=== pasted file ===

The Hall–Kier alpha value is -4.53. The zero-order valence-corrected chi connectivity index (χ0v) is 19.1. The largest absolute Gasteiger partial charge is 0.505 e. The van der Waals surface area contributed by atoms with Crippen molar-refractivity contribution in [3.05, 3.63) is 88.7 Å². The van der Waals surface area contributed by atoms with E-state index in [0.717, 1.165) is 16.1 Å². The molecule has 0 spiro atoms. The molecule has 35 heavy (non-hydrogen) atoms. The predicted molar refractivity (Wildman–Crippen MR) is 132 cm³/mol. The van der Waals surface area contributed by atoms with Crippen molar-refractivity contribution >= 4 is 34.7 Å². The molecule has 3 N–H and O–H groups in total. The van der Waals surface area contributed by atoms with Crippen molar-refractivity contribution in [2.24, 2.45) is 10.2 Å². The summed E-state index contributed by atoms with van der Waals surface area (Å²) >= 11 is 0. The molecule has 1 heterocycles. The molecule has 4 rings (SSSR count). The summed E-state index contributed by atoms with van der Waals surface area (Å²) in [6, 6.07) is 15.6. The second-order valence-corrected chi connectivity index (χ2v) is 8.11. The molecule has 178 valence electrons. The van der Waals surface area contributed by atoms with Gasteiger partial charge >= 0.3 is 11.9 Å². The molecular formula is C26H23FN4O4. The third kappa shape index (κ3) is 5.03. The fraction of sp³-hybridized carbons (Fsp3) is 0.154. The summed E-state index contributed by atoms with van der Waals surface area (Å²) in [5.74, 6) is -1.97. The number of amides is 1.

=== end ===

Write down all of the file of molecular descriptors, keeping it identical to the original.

The Hall–Kier alpha value is -4.53. The zero-order valence-corrected chi connectivity index (χ0v) is 19.1. The largest absolute Gasteiger partial charge is 0.505 e. The van der Waals surface area contributed by atoms with Crippen molar-refractivity contribution in [3.05, 3.63) is 88.7 Å². The van der Waals surface area contributed by atoms with E-state index in [0.717, 1.165) is 16.1 Å². The molecule has 0 spiro atoms. The molecule has 35 heavy (non-hydrogen) atoms. The predicted molar refractivity (Wildman–Crippen MR) is 132 cm³/mol. The van der Waals surface area contributed by atoms with Crippen molar-refractivity contribution >= 4 is 34.7 Å². The molecule has 3 N–H and O–H groups in total. The van der Waals surface area contributed by atoms with Crippen molar-refractivity contribution in [2.24, 2.45) is 10.2 Å². The summed E-state index contributed by atoms with van der Waals surface area (Å²) >= 11 is 0. The molecule has 1 heterocycles. The molecule has 4 rings (SSSR count). The summed E-state index contributed by atoms with van der Waals surface area (Å²) in [6, 6.07) is 15.6. The second-order valence-corrected chi connectivity index (χ2v) is 8.11. The molecule has 178 valence electrons. The van der Waals surface area contributed by atoms with Gasteiger partial charge >= 0.3 is 11.9 Å². The molecular formula is C26H23FN4O4. The third kappa shape index (κ3) is 5.03. The fraction of sp³-hybridized carbons (Fsp3) is 0.154. The summed E-state index contributed by atoms with van der Waals surface area (Å²) in [5.74, 6) is -1.97. The number of amides is 1.